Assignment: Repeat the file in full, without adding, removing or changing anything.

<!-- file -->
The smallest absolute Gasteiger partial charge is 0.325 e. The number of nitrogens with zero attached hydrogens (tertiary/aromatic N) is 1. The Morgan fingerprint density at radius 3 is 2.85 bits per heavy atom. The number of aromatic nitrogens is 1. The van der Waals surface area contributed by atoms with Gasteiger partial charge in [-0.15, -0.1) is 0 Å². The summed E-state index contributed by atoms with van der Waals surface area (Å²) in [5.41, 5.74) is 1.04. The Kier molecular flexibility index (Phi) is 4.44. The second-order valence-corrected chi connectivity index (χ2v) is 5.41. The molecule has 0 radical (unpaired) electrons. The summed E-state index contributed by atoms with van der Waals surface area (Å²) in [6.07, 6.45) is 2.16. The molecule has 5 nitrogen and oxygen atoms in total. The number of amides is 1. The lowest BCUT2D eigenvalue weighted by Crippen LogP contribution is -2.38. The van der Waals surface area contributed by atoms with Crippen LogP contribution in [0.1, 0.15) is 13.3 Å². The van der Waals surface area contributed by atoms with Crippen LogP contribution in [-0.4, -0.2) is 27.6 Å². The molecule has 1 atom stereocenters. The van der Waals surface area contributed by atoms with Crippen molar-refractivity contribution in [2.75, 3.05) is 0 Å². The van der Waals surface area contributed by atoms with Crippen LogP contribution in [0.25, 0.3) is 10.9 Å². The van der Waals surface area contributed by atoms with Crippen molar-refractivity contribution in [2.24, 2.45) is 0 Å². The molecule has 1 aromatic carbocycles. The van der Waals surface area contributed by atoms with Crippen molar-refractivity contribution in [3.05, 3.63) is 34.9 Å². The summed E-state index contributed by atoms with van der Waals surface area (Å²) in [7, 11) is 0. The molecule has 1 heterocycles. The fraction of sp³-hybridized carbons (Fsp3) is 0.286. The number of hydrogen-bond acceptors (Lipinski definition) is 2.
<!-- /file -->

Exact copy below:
The smallest absolute Gasteiger partial charge is 0.325 e. The number of nitrogens with zero attached hydrogens (tertiary/aromatic N) is 1. The Morgan fingerprint density at radius 3 is 2.85 bits per heavy atom. The number of aromatic nitrogens is 1. The van der Waals surface area contributed by atoms with Gasteiger partial charge in [-0.15, -0.1) is 0 Å². The summed E-state index contributed by atoms with van der Waals surface area (Å²) in [5.41, 5.74) is 1.04. The Kier molecular flexibility index (Phi) is 4.44. The second-order valence-corrected chi connectivity index (χ2v) is 5.41. The molecule has 0 radical (unpaired) electrons. The summed E-state index contributed by atoms with van der Waals surface area (Å²) in [6.07, 6.45) is 2.16. The molecule has 5 nitrogen and oxygen atoms in total. The number of amides is 1. The lowest BCUT2D eigenvalue weighted by Crippen LogP contribution is -2.38. The van der Waals surface area contributed by atoms with Crippen LogP contribution in [0.1, 0.15) is 13.3 Å². The van der Waals surface area contributed by atoms with Crippen LogP contribution in [-0.4, -0.2) is 27.6 Å². The molecule has 1 atom stereocenters. The van der Waals surface area contributed by atoms with Crippen molar-refractivity contribution in [2.75, 3.05) is 0 Å². The van der Waals surface area contributed by atoms with Crippen LogP contribution in [0.25, 0.3) is 10.9 Å². The van der Waals surface area contributed by atoms with Crippen molar-refractivity contribution in [2.24, 2.45) is 0 Å². The molecule has 1 aromatic carbocycles. The van der Waals surface area contributed by atoms with Crippen molar-refractivity contribution in [3.05, 3.63) is 34.9 Å². The summed E-state index contributed by atoms with van der Waals surface area (Å²) in [7, 11) is 0. The molecule has 1 heterocycles. The fraction of sp³-hybridized carbons (Fsp3) is 0.286. The number of hydrogen-bond acceptors (Lipinski definition) is 2.